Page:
In a couple weeks, it will have been 2 years since my mom and I saw Tom Hooper's adaptation of "Les Miserables." Among one of the most endearing, wildly loved musicals EVER.
Some time later, more of my family watched it with us. My younger sister fell more in love than anyone else. We can only assume that it's officially her #1 movie ever.
And more than anything, she wanted to see it on Broadway since a revival was announced.
Several months later, we found ourselves doing just that. As a belated 25th birthday present, we would be spending a weekend in New York City.
To me, there's nothing more magical than NYC in Christmas time. Thanks to "Home Alone 2" I believe that the Rockefeller Center tree is the biggest tree in the country. If not the most important. So there was that to be excited about.
The only real negative was the horrendous weather. All of us were packed under umbrellas, trudging the streets from the hotel to the Imperial theater, dinner afterwards and back to the hotel.
If not for the rain, I'd have taken more pictures... or pictures in general, really :P It would have been interesting to note that in the theater district, I was closer to more stars than I'd ever been... All of them just happened to be inside the nearby buildings.
- James Earl Jones (You can't take it with you)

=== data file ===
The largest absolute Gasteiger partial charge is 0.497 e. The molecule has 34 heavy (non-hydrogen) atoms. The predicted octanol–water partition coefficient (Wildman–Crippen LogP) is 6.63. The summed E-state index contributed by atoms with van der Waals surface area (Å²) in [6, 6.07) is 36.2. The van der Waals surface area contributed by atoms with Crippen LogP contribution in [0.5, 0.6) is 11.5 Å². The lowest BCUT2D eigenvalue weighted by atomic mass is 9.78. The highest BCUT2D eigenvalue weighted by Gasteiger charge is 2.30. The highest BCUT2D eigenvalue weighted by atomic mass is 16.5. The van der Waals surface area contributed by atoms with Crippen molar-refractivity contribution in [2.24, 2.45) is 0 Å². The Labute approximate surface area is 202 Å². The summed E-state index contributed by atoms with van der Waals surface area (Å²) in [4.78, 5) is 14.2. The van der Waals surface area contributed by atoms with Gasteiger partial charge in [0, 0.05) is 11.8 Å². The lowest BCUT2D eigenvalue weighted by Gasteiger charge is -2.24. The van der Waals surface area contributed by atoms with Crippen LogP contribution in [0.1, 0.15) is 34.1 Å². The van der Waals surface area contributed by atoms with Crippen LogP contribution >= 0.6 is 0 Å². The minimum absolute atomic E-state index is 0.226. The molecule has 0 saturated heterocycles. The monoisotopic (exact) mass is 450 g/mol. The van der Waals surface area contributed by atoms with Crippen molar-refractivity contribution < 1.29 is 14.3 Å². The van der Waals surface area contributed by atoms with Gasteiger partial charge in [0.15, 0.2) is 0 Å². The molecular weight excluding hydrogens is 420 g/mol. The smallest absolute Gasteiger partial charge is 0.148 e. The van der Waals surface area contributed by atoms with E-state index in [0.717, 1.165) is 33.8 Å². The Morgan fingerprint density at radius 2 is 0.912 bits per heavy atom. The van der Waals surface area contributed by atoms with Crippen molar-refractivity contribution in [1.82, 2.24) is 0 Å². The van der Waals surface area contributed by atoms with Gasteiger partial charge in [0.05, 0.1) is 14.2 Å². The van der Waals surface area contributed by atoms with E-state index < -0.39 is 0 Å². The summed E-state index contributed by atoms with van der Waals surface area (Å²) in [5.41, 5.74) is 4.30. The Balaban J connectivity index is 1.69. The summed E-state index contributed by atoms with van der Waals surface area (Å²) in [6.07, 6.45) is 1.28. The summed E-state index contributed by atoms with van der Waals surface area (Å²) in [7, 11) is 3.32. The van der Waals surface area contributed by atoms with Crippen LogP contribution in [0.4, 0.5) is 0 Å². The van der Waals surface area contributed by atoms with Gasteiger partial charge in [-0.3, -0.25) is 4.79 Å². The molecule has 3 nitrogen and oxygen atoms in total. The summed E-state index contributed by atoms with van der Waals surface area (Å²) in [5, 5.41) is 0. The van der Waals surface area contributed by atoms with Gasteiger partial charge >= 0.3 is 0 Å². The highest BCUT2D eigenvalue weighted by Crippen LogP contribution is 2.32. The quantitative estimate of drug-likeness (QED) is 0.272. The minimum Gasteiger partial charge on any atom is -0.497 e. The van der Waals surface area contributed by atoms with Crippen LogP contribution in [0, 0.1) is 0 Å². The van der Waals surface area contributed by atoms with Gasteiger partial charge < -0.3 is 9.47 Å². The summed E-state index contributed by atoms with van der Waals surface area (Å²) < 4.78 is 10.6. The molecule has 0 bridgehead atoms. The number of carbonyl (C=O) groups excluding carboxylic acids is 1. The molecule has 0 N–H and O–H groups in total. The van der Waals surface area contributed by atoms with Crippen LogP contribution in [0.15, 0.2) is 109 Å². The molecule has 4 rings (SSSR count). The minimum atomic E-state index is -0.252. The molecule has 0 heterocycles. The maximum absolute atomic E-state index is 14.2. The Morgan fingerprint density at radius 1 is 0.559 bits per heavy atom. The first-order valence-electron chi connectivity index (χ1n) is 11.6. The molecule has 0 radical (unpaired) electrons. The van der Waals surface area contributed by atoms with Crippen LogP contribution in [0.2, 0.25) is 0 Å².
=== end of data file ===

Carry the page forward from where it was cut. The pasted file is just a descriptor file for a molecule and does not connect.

- Emma Stone and Alan Cumming (Cabaret)
- Idina Menzel (If/Then)
- Bradley Cooper (The Elephant Man)
But one day it would be really cool to get a chance to see a celebrity I recognize in a Broadway show.
The Musical itself
Spoilers ahead for anyone who hasn't seen any adaptation of "Les Miserables"
Compared the 2012 film, everything was naturally scaled down quite a bit. Various set pieces came out of the walls. The most impressive was probably during the barricade scene in Act 2 where soldiers were actually in the balconies on the side of the stage to shoot at the students.
I especially loved the backgrounds. One scene, you saw a shrouded forest with snow falling. The way they showed Javert jumping off the bridge, falling into the water was super impressive. Great special effects.
With maybe one exception, all of the actors were just as good... if not BETTER than any of the actors featured in the film.
People have gone on and on about how Russell Crowe has a terrible singing voice. One even said he ruined the movie for them. Coming from someone who didn't even like the guy before seeing the movie, I was impressed with him. He certainly had the fear-inducing presence Javert needed as a villain. And his rendition of "Stars" was actually one of my favorite numbers in the movie.
Will Swenson didn't grab me as strongly as Russell Crowe during that one specific number. But overall, he played the bad guy very well. He was a powerful menacing figure you couldn't help but gravitate towards while fearing what he'll do. He also aged better than Russell Crowe (where the aging throughout the story barely registered).
In general, I'd say that I preferred the Broadway actors because I hadn't seen any of them before. I knew several of the film actors from other projects so putting them together almost feels like putting several pieces from different puzzles together.